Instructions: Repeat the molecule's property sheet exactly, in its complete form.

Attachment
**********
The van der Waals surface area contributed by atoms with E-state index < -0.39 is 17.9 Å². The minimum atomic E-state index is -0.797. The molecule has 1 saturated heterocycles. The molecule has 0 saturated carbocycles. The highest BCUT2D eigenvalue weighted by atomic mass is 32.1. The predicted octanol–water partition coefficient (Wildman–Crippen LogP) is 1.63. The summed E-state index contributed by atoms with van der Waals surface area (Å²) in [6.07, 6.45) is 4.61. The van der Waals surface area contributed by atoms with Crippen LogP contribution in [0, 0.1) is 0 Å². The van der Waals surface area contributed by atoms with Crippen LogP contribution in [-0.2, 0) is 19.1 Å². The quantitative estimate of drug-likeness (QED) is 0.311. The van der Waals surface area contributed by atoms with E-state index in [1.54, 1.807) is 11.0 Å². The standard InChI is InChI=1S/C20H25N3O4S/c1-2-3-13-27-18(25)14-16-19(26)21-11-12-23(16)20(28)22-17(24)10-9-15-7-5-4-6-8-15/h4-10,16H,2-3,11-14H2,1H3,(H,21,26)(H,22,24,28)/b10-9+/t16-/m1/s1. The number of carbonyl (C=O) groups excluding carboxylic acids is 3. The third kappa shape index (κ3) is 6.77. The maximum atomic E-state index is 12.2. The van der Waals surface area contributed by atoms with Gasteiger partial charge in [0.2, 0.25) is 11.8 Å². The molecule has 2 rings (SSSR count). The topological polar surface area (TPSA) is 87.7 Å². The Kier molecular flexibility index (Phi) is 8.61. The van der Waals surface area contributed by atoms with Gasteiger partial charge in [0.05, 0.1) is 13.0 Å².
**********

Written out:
The van der Waals surface area contributed by atoms with E-state index < -0.39 is 17.9 Å². The minimum atomic E-state index is -0.797. The molecule has 1 saturated heterocycles. The molecule has 0 saturated carbocycles. The highest BCUT2D eigenvalue weighted by atomic mass is 32.1. The predicted octanol–water partition coefficient (Wildman–Crippen LogP) is 1.63. The summed E-state index contributed by atoms with van der Waals surface area (Å²) in [6.07, 6.45) is 4.61. The van der Waals surface area contributed by atoms with Crippen LogP contribution in [0, 0.1) is 0 Å². The van der Waals surface area contributed by atoms with Crippen LogP contribution in [-0.2, 0) is 19.1 Å². The quantitative estimate of drug-likeness (QED) is 0.311. The van der Waals surface area contributed by atoms with E-state index in [1.54, 1.807) is 11.0 Å². The standard InChI is InChI=1S/C20H25N3O4S/c1-2-3-13-27-18(25)14-16-19(26)21-11-12-23(16)20(28)22-17(24)10-9-15-7-5-4-6-8-15/h4-10,16H,2-3,11-14H2,1H3,(H,21,26)(H,22,24,28)/b10-9+/t16-/m1/s1. The number of carbonyl (C=O) groups excluding carboxylic acids is 3. The third kappa shape index (κ3) is 6.77. The maximum atomic E-state index is 12.2. The van der Waals surface area contributed by atoms with Gasteiger partial charge in [0.2, 0.25) is 11.8 Å². The molecule has 2 rings (SSSR count). The topological polar surface area (TPSA) is 87.7 Å². The Kier molecular flexibility index (Phi) is 8.61. The van der Waals surface area contributed by atoms with Gasteiger partial charge in [0.05, 0.1) is 13.0 Å².